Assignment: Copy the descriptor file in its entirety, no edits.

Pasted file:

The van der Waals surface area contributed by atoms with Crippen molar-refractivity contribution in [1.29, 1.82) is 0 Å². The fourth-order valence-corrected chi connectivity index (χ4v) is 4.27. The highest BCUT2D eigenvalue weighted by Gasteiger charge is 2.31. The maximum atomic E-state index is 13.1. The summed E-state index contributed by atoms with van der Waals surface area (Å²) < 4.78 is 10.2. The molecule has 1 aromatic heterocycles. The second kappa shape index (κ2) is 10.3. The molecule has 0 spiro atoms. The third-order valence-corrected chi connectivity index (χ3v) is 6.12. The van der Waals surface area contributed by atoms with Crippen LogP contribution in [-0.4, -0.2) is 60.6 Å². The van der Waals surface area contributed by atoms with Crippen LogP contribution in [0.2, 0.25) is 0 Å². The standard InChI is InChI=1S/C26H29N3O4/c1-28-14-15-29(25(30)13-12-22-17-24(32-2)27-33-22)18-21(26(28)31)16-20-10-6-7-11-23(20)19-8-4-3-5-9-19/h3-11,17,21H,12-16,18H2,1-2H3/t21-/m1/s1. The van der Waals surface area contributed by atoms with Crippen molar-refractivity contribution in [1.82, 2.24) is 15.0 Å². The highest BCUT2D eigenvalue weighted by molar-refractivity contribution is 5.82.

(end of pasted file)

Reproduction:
The van der Waals surface area contributed by atoms with Crippen molar-refractivity contribution in [1.29, 1.82) is 0 Å². The fourth-order valence-corrected chi connectivity index (χ4v) is 4.27. The highest BCUT2D eigenvalue weighted by Gasteiger charge is 2.31. The maximum atomic E-state index is 13.1. The summed E-state index contributed by atoms with van der Waals surface area (Å²) < 4.78 is 10.2. The molecule has 1 aromatic heterocycles. The second kappa shape index (κ2) is 10.3. The molecule has 0 spiro atoms. The third-order valence-corrected chi connectivity index (χ3v) is 6.12. The van der Waals surface area contributed by atoms with Crippen LogP contribution in [-0.4, -0.2) is 60.6 Å². The van der Waals surface area contributed by atoms with Crippen LogP contribution in [0.2, 0.25) is 0 Å². The standard InChI is InChI=1S/C26H29N3O4/c1-28-14-15-29(25(30)13-12-22-17-24(32-2)27-33-22)18-21(26(28)31)16-20-10-6-7-11-23(20)19-8-4-3-5-9-19/h3-11,17,21H,12-16,18H2,1-2H3/t21-/m1/s1. The van der Waals surface area contributed by atoms with Crippen molar-refractivity contribution in [1.82, 2.24) is 15.0 Å². The highest BCUT2D eigenvalue weighted by molar-refractivity contribution is 5.82.